Arguments from the Priority of Feeling in Contemporary Emotion Theory and Max Scheler’s Phenomenology

Quaestiones Disputatae 3 (1):215-225 (2012)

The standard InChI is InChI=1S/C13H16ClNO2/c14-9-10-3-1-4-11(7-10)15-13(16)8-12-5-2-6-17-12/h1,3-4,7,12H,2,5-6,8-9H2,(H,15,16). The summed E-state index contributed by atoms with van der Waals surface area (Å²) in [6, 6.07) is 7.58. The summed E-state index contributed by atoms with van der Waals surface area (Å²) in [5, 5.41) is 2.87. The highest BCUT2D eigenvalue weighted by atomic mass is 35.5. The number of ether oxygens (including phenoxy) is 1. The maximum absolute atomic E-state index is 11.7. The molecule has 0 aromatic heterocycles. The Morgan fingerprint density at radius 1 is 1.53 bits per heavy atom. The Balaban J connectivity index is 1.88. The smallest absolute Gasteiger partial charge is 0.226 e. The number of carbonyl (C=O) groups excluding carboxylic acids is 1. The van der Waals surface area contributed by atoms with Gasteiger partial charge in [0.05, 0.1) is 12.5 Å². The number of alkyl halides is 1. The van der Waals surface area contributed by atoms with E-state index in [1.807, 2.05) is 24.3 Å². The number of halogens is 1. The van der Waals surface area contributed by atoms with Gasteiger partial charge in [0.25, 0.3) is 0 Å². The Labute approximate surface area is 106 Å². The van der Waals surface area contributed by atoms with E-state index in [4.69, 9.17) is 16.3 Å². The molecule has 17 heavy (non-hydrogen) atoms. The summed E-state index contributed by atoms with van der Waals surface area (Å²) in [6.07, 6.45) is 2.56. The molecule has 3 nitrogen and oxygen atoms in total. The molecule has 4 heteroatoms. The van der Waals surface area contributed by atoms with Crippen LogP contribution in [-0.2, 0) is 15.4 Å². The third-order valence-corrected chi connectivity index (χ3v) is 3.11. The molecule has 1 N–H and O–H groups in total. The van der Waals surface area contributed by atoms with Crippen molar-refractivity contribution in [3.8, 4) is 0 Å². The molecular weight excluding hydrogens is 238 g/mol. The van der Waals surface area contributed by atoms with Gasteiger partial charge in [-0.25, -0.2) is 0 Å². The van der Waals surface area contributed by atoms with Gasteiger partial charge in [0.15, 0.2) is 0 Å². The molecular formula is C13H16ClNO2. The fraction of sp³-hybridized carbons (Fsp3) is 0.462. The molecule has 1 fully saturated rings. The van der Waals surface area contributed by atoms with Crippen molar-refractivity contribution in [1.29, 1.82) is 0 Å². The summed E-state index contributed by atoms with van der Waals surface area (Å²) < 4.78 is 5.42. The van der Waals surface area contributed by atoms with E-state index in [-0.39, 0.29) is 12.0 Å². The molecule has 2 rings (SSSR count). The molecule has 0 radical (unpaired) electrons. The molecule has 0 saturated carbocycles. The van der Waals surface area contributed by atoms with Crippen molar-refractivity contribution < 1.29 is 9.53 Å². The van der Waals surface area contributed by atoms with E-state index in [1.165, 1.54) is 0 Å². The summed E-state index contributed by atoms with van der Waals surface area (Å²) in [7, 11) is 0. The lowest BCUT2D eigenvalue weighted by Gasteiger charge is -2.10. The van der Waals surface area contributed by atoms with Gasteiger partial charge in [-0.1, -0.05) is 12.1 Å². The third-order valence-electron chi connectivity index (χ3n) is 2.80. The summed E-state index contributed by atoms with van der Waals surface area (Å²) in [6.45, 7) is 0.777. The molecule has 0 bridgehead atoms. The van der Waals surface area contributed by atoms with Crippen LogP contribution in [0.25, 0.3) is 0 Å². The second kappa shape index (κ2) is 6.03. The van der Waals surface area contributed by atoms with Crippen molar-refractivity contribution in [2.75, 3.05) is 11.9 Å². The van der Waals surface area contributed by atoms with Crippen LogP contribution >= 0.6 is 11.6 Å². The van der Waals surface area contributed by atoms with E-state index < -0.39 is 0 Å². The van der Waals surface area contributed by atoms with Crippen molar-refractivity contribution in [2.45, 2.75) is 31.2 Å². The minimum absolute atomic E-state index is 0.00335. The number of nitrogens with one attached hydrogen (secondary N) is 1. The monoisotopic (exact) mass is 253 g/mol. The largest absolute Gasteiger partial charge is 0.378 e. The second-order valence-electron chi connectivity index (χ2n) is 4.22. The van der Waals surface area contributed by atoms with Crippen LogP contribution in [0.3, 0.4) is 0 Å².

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Many so-called “cognitivist” theories of the emotions account for the meaningfulness of emotions in terms of beliefs or judgments that are associated or identified with these emotions. In recent years, a number of analytic philosophers have argued against these theories by pointing out that the objects of emotions are sometimes meaningfully experienced before one can take a reflective stance toward them. Peter Goldie defends this point of view in his book The Emotions: A Philosophical Exploration. Goldie argues that emotions are meaningful in a way that is different from the meaningfulness of beliefs. He describes this meaningfulness in terms of “feeling towards,” which he identifies as a unique type of intentionality characteristic of emotions. The independence of feeling-towards from acts like believing is most clearly brought out by cases in which there is not enough time to form a belief but in which a person experiencing feelings towards an object responds emotionally in a way that is meaningful to them. Employing a similar type of argument, the phenomenologist Max Scheler argues that certain types of acts of feeling are phenomenologically prior to presentative acts of perception, representation, or imagination. Scheler supports his claim about the phenomenological priority of such acts of feeling by referring to cases in which the presented contents of an object are hidden or obscured but where the object of feeling, value, remains adequately given. I endeavor to show how Scheler draws support for his position from these cases and the great significance of his interpretation of these cases for his philosophical outlook as a whole. I close by considering some questions about his interpretation and use of these cases.
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